Filed under catalogue | Tags: · art history, conceptual art, fluxus, participation, participatory art, performance, performance art
“This volume explores the rich and varied history of participatory art, from early happenings and performances to more recent practices demanding audience interaction. As browsing, sharing, collecting, and producing increasingly permeate every aspect of society, this project reveals the ways in which artists and viewers have approached the creation of open works of art. Featured artists include Abramović/Ulay, Vito Acconci, Joseph Beuys, John Cage, Janet Cardiff, Lygia Clark, Kit Galloway and Sherrie Rabinowitz, Dan Graham, Hans Haacke, Lynn Hershman Leeson, Allan Kaprow, Antoni Muntadas, Yoko Ono, Nam June Paik, and Erwin Wurm.
Essays by Rudolf Frieling, Boris Groys, Robert Atkins, and Lev Manovich identify seminal moments in participatory practice from the 1950s to the present day and are accompanied by color illustrations, including documentation of significant projects by major figures such as Hélio Oiticica, Joan Jonas, Gordon Matta-Clark, Komar & Melamid, and Gabriel Orozco.”
With an Introduction by Rudolf Frieling
Publisher San Francisco Museum of Modern Art, San Francisco, and Thames & Hudson, New York, 2008
ISBN 9780500238585, 0500238588
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Filed under artists book | Tags: · performance, performance art, poetry
“Who Touched Me? is a compilation of research by Fred Moten and Wu Tsang, who together cohabit the roles of poet and performance artist. The publication traces the development of their sculptural performance Gravitational Feel, which was yet to be realized at the time the book was due to print. This book introduces the reader to this work in its virtual state, while tracing Moten and Tsang’s lived experience of collaboration through a body of text, which is composed of email correspondence, notes, poetry, fragments of essays, and transcriptions of earlier collaborative work. Together these entwined texts create a new socio-poetic form. To quote from the book’s pages, ‘The research/experiment is in how to sense entanglement.'”
Introduction by Frédérique Bergholtz and Susan Gibb
Publisher If I Can’t Dance, I Don’t Want To Be Part Of Your Revolution, Amsterdam, 2016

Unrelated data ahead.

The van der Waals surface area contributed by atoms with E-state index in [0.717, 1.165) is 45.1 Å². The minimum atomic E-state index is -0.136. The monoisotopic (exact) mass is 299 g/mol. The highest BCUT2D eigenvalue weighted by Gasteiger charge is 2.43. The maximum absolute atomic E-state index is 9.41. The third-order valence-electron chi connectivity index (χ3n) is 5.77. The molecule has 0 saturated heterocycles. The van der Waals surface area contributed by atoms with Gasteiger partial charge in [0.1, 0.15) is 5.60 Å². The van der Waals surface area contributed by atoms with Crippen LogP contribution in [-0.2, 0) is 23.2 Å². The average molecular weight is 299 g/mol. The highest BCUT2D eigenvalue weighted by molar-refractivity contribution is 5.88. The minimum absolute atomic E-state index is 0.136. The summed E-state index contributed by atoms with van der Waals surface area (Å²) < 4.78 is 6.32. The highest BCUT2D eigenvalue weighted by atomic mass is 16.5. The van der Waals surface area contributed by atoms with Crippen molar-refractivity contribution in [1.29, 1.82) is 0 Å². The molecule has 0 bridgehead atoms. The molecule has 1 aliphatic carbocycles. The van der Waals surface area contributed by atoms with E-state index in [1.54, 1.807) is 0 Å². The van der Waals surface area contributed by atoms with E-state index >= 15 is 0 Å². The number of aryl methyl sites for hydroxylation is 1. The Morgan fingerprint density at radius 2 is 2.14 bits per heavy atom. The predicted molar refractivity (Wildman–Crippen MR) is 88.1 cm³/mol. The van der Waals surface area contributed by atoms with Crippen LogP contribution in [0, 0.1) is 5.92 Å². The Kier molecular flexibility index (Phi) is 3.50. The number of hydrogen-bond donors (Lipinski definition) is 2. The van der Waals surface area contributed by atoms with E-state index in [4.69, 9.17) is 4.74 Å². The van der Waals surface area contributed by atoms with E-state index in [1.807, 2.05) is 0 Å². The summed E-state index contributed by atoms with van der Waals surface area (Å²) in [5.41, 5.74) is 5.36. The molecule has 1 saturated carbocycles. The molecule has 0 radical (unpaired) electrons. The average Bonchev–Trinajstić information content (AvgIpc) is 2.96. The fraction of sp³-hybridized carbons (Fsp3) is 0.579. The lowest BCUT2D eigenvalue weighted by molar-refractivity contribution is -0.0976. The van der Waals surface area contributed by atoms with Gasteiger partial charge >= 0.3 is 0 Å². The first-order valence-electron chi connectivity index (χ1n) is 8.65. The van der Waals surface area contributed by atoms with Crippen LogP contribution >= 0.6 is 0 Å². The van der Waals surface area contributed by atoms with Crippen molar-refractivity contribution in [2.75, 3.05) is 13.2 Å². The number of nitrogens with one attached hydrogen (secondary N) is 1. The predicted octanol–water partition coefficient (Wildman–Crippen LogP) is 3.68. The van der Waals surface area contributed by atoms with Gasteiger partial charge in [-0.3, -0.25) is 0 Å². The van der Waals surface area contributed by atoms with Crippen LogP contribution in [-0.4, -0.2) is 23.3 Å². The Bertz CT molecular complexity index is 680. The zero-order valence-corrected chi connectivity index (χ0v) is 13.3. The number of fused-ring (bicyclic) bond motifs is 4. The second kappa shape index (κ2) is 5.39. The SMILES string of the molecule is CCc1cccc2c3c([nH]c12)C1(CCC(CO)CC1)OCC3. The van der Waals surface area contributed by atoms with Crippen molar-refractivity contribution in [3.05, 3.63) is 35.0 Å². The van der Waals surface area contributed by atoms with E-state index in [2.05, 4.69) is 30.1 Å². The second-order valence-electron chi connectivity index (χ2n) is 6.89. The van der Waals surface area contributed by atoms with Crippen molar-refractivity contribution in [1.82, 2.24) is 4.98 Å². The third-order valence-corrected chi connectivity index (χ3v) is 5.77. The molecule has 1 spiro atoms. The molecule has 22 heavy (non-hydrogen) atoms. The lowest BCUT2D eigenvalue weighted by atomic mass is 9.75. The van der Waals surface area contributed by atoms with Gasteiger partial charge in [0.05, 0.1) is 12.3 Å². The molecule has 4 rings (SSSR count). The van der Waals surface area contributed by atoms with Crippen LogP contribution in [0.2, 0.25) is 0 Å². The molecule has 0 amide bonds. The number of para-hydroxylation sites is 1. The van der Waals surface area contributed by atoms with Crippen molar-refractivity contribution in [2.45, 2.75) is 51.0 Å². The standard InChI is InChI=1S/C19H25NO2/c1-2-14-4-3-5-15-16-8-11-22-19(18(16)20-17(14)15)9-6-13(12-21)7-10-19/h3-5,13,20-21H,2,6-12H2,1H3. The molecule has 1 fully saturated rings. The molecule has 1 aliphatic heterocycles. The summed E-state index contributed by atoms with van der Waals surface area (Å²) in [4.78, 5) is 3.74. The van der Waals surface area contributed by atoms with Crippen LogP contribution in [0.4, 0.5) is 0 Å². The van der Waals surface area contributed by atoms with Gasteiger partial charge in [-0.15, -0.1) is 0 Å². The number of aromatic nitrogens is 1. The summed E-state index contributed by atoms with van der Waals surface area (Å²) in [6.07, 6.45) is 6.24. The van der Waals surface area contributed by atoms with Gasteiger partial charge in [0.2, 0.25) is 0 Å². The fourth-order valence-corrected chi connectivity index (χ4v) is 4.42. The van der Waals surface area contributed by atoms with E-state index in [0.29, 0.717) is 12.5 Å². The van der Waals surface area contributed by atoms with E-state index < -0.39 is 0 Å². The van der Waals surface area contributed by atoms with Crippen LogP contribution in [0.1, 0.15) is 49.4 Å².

Performance in Residence series
ISBN 9789492139061, 9492139065
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Filed under book | Tags: · avant-garde, language, music, performance art, sound, sound poetry, voice, writing
“Writing Aloud is an anthology focusing on the relationship of language to sound, writing to music, and brings together a highly diverse collection of essays, interviews, meditations, visual projects, text-sound scores and audio by some of the leading individuals in the field of cultural and performance studies, experimental music and contemporary art.
Starting from the perspective that the sound of the voice is crucial to our perceptions and understandings of language, to the creative possibility of being without language, Writing Aloud examines the repercussions of such a perspective. Considering the sonics of words, it extends this examination of vocalization and articulation into how it contributes to and influences communication and notions of self-recognition. And further, how orality effects the act of writing itself, stages the tension between sense and non-sense, and provides space for self-reflection.
Through cultural, historical, linguistic, musical and artistic histories and practices, this field of research is addressed in order to open up a diversity of attitudes and approaches toward a broader understanding of what it means to speak. Such works as Nicholas Zurbrugg’s detailed examination of the history of sound-poetry, which underscores this often under-represented field as being a vital link between the avant-gardes of modernism and contemporary culture; Sean Cubitt’s meditation on the voice in relation to contemporary technologies; and Fred Moten’s examination of the Black avant-garde through the works of Billy Strayhorn, Delaney, and Antonin Artaud in relation to deeper questions of identity – these original works advance our understanding of ‘vocalization’ as existing within a complex and highly charged social, political and cultural arena where identity is a contested site.
In conjunction with these analytical works, Writing Aloud also provides readers with some valuable reconsiderations and reproductions of historical work, such as Marina Abramovic’s performance from 1975, Freeing the Voice, in which the artist exhales every breath as a scream for one hour; plus a revealing and insightful interview with the composer Alvin Lucier, whose compositions from the 60s to today continue to challenge and astound listeners; a valuable document of a long lost French artist, Arthur Petronio, whose recordings from the mid-60s, Verbophonie, trace a highly personal and idiosyncratic terrain of voice and electronics; and important visual and audio documentation of an early installation, Body Building, by the artist Vito Acconci. Through such a range of contributions Writing Aloud suggests links between disparate practices and stimulates conversations between disciplines, one which follows the line where text and sound meet, speaking and music collide, and theory and writing converse.
Also included in the anthology are GX Jupitter-Larsen, Terri Kapsalis, Norie Neumark, Kim Dawn, Alexandre St-Onge, Jocelyn Robert, Robert Ashley, Achim Wollscheid, Bart Plantenga, Vincent Barras, Michel Chion, John Duncan, and others.”
Publisher Errant Bodies, Los Angeles, 2001
ISBN 9780965557030, 0965557030
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